How to Embrace Software

How to Embrace Software or Technology Platform Change in eDiscovery: eDiscovery Best Practices

Change happens whether you want it to or not, so Avansic is showing you how to embrace software or technology platform change for eDiscovery!

The post (How to Embrace Software or Technology Platform Change, written by Dr. Gavin W. Manes, available here) discusses how change happens – whether it’s because you dropped your phone in the pool or because the software you’ve used ‘forever’ is being sunsetted. While you don’t always accept change willingly, it does happen, and determining the best way to handle change – in advance – sets you up for the most possible success.

Change is most effective when there is a balanced and thoughtful blend of communication, planning, and establishing appropriate expectations. Possibly the most important aspect – and the most overlooked – is adapting workflows, processes, and protocols that embed changes as the new standard in company practices. In an industry (like legal) notorious for resistance to change, this can be the key factor that makes or breaks the implementation of new technology.


So, with various obstacles to conquer, is it worth going through the trouble? This is a good question and one that requires careful consideration. It’s the first step in the change management process, and Gavin breaks it down into five phases of change to show you how to embrace software or technology platform change, along with the pros and cons of change in eDiscovery. What are those phases and what are the pros and cons? Check out his post here to find out! It’s just one more click! 😉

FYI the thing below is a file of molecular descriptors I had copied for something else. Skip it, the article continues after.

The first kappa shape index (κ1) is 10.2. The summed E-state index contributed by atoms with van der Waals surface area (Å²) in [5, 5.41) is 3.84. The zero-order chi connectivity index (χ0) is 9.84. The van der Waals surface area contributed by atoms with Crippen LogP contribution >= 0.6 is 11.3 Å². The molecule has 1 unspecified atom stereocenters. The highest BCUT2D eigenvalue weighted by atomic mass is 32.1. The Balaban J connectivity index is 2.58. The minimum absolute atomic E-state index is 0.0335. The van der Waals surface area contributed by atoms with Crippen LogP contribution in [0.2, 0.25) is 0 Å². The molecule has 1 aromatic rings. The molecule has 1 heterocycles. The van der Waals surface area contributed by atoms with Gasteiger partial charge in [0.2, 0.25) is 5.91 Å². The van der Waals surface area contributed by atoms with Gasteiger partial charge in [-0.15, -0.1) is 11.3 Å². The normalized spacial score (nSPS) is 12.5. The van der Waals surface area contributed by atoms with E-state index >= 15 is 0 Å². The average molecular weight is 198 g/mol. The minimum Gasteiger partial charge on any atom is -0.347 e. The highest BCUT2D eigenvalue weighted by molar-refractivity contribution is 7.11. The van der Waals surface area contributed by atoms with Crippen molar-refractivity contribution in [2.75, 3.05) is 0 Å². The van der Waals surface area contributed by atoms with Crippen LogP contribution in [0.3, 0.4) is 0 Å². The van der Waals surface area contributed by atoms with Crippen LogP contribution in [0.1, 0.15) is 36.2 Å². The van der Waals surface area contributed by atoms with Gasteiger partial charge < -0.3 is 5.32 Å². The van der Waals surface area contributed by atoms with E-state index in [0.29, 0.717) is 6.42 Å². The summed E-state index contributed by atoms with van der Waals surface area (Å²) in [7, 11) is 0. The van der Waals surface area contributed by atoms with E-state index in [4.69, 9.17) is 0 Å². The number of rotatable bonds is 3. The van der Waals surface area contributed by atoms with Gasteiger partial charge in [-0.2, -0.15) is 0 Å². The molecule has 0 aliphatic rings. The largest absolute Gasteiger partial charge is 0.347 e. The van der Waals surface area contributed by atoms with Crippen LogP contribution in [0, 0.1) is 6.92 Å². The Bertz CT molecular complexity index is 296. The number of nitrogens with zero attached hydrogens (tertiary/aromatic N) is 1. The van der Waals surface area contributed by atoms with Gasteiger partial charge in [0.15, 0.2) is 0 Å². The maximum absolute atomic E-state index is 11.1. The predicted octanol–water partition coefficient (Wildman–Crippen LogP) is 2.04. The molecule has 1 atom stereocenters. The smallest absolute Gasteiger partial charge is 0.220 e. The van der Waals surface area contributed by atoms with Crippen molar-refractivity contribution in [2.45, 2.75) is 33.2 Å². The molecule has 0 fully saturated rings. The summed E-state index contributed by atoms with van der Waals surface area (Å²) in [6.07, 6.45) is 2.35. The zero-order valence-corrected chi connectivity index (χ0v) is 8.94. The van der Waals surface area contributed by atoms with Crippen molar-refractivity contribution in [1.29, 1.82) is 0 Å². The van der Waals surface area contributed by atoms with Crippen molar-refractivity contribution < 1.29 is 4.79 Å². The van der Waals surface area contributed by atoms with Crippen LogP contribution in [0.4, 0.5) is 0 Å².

Speaking of change, if you missed the ACEDS and Avansic webcast Change is Necessary to Stay Productive and Thrive with Gavin and Mike Quartararo of ACEDS, you can check it out on-demand here!

So, what do you think? Are you prepared for inevitable change in eDiscovery? Please share any comments you might have or if you’d like to know more about a particular topic.

Disclaimer: The views represented herein are exclusively the views of the author, and do not necessarily represent the views held by my employer, my partners or my clients. eDiscovery Today is made available solely for educational purposes to provide general information about general eDiscovery principles and not to provide specific legal advice applicable to any particular circumstance. eDiscovery Today should not be used as a substitute for competent legal advice from a lawyer you have retained and who has agreed to represent you.


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